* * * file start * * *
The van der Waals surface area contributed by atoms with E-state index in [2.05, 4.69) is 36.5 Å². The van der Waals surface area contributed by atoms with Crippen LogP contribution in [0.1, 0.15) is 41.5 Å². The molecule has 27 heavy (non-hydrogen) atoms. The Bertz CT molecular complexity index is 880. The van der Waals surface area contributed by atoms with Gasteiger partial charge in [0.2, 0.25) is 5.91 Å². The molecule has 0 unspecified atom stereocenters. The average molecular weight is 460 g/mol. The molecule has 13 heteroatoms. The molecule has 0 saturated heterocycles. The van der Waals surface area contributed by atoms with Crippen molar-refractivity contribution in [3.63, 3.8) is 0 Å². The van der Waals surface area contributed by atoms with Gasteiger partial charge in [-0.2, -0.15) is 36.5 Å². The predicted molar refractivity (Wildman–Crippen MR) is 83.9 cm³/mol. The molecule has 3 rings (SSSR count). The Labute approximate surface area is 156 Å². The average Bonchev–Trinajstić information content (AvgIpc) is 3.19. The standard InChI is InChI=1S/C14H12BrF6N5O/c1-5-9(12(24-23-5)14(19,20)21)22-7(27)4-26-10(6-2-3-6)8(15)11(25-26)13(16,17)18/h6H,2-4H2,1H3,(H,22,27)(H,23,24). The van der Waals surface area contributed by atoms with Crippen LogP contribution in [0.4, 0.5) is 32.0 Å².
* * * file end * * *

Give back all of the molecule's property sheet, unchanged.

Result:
The van der Waals surface area contributed by atoms with E-state index in [2.05, 4.69) is 36.5 Å². The van der Waals surface area contributed by atoms with Crippen LogP contribution in [0.1, 0.15) is 41.5 Å². The molecule has 27 heavy (non-hydrogen) atoms. The Bertz CT molecular complexity index is 880. The van der Waals surface area contributed by atoms with Gasteiger partial charge in [0.2, 0.25) is 5.91 Å². The molecule has 0 unspecified atom stereocenters. The average molecular weight is 460 g/mol. The molecule has 13 heteroatoms. The molecule has 0 saturated heterocycles. The van der Waals surface area contributed by atoms with Crippen molar-refractivity contribution in [3.63, 3.8) is 0 Å². The van der Waals surface area contributed by atoms with Gasteiger partial charge in [-0.2, -0.15) is 36.5 Å². The predicted molar refractivity (Wildman–Crippen MR) is 83.9 cm³/mol. The molecule has 3 rings (SSSR count). The Labute approximate surface area is 156 Å². The average Bonchev–Trinajstić information content (AvgIpc) is 3.19. The standard InChI is InChI=1S/C14H12BrF6N5O/c1-5-9(12(24-23-5)14(19,20)21)22-7(27)4-26-10(6-2-3-6)8(15)11(25-26)13(16,17)18/h6H,2-4H2,1H3,(H,22,27)(H,23,24). The van der Waals surface area contributed by atoms with Crippen LogP contribution in [0.4, 0.5) is 32.0 Å².